8. Robert Wood
    March 10, 2014 | 7:43 pm

    KC, sense many trappers are taking muskrats that can have very detrimental impacts on ponds and irrigation ditches, it makes your numbers nonsensical. If each trapper (4000) caught 10 muskrats, there\’s your 40,000 animals. Some trappers catch a lot more than 10, and it takes that every year to keep them at bay. There is no other means to control those population numbers. Disease is the next step. You supporting that?

  9. Jason Maxwell
    March 7, 2014 | 4:25 pm

    All wildlife management needs to be based on sound science, not on public opinion. Decisions that directly affect the management of wildlife and wildlife habitat are too important to be made at the ballot box; they need to be made based on sound science, not on emotion. Science has shown again and again that the use of traps is a viable, safe and necessary means of managing certain wildlife.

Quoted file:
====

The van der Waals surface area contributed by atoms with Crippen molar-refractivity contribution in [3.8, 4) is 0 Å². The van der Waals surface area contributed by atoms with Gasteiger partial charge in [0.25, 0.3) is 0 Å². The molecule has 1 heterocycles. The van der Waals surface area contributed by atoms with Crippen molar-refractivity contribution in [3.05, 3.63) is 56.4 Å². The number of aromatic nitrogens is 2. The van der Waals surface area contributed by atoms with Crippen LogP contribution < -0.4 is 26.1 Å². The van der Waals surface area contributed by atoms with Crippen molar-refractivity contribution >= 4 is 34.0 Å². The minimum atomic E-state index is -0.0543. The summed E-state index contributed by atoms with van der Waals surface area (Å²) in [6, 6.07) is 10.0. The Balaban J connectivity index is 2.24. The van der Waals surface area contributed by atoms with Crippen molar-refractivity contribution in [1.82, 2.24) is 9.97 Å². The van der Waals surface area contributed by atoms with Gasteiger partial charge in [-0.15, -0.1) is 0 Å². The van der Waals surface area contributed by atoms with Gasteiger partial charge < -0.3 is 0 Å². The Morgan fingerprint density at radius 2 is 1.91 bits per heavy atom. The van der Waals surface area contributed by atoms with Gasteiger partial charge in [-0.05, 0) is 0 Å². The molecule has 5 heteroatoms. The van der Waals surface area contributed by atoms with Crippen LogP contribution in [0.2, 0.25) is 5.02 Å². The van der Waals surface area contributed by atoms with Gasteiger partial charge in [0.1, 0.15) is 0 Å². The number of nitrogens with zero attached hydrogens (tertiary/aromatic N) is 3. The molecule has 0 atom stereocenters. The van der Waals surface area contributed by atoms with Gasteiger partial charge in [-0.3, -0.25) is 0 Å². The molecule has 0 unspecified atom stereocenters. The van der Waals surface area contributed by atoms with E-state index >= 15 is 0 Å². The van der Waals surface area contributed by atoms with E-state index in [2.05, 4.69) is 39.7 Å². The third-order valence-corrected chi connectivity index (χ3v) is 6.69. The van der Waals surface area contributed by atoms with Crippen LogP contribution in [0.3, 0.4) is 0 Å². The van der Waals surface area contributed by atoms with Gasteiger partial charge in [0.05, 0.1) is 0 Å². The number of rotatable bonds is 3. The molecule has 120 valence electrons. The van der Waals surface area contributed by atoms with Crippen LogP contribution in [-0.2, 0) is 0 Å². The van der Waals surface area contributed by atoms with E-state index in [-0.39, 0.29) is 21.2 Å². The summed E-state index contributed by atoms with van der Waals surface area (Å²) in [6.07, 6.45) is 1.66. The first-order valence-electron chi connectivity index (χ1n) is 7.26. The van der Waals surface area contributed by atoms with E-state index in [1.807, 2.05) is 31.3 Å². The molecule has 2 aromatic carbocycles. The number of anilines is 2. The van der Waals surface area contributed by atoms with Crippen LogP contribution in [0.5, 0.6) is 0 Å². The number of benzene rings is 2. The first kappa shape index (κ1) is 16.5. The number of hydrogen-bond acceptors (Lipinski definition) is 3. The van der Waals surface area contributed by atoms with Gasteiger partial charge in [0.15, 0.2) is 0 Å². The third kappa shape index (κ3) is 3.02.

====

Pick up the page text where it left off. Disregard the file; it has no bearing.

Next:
The Association of Fish and Wildlife Agencies calls trapping good for conservation and for sustaining wildlife health and diversity

  10. KC York
    March 7, 2014 | 2:00 pm

    Thank you for running a press release regarding the Trap Free Montana Public Lands ballot initiative. Please note the FWP reported 180,000 animals is the from only the last 5 years Furbearer Harvest Reports. On average that amounts to 45,000 reported animals trapped per year. Note, too, no record exists for 2004!

  11. Mike in Stevensville
    March 7, 2014 | 12:28 am

    Well, Discrimination rears it’s ugly head. Selective parts of the “public” want to make it illegal for other sections of the “public” they don’t like to use PUBLIC land LEGALLY. SHAME!